A new, unfortunate and very undemocratic trend has come to be associated with elections and Social Media in Africa: Some governments have taken to switching off their citizens’ access to the Internet or social media during general elections. Uganda is the very latest example, where the 72-hour ban of Social Media, including Facebook, Twitter and WhatsApp, caused a huge public outcry - and led to Ugandans quickly becoming digital security experts, circumventing the blockages with proxies and VPN.
In other cases, the ruling elites have tried to ‘manage’ the impact of Social Media during an electoral period. And while not denying national access altogether, they still succeeded in minimizing the direct impact social networks had on the public perception of the electoral process (coincidentally, such incidents often relate to an incumbent government’s fear of popular protests at unfair electoral processes and results).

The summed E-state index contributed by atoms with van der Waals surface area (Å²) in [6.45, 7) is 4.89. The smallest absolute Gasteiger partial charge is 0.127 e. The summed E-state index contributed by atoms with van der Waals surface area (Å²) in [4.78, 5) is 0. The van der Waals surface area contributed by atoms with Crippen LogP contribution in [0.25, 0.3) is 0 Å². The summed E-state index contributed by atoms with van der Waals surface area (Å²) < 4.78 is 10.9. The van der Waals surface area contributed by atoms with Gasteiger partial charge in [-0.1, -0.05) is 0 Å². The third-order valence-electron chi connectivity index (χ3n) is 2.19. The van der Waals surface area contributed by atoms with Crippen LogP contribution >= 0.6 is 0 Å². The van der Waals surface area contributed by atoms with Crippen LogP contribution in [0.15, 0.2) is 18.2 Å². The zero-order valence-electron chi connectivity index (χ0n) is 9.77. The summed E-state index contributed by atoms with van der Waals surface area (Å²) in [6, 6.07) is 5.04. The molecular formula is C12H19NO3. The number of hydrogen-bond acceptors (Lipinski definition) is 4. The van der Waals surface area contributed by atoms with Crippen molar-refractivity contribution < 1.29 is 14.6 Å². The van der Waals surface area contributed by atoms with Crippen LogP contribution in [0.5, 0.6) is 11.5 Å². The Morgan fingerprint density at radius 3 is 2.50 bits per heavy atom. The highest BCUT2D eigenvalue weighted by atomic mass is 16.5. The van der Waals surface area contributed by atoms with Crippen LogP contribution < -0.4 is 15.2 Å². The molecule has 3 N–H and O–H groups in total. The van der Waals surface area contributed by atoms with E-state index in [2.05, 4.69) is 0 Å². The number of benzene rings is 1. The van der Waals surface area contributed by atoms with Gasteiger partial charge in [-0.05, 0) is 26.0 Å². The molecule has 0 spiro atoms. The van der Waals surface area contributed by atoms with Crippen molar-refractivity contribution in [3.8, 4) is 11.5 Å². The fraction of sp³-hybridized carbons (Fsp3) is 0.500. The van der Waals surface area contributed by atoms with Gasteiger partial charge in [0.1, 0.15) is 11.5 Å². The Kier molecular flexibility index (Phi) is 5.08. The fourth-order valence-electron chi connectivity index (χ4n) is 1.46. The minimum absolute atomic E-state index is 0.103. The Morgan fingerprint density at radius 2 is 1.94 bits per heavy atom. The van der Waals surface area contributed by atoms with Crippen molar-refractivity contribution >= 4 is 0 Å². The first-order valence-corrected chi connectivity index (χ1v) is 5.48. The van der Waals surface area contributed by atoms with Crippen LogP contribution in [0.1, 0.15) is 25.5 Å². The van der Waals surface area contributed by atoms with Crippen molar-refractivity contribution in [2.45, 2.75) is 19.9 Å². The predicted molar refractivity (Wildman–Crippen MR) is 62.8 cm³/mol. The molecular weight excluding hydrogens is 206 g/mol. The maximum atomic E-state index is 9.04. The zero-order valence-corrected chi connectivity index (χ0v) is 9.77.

Africa has the largest growth of Internet distribution in the world but some governments still have a long way to go in respecting access to the Internet as a democratic right. This panel will discuss the nature and implications of the legal and sometimes illegal ways the Ugandan, Kenyan and Zimbabwean governments use to regulate social media and the strategies developed by Internet activists to react to them.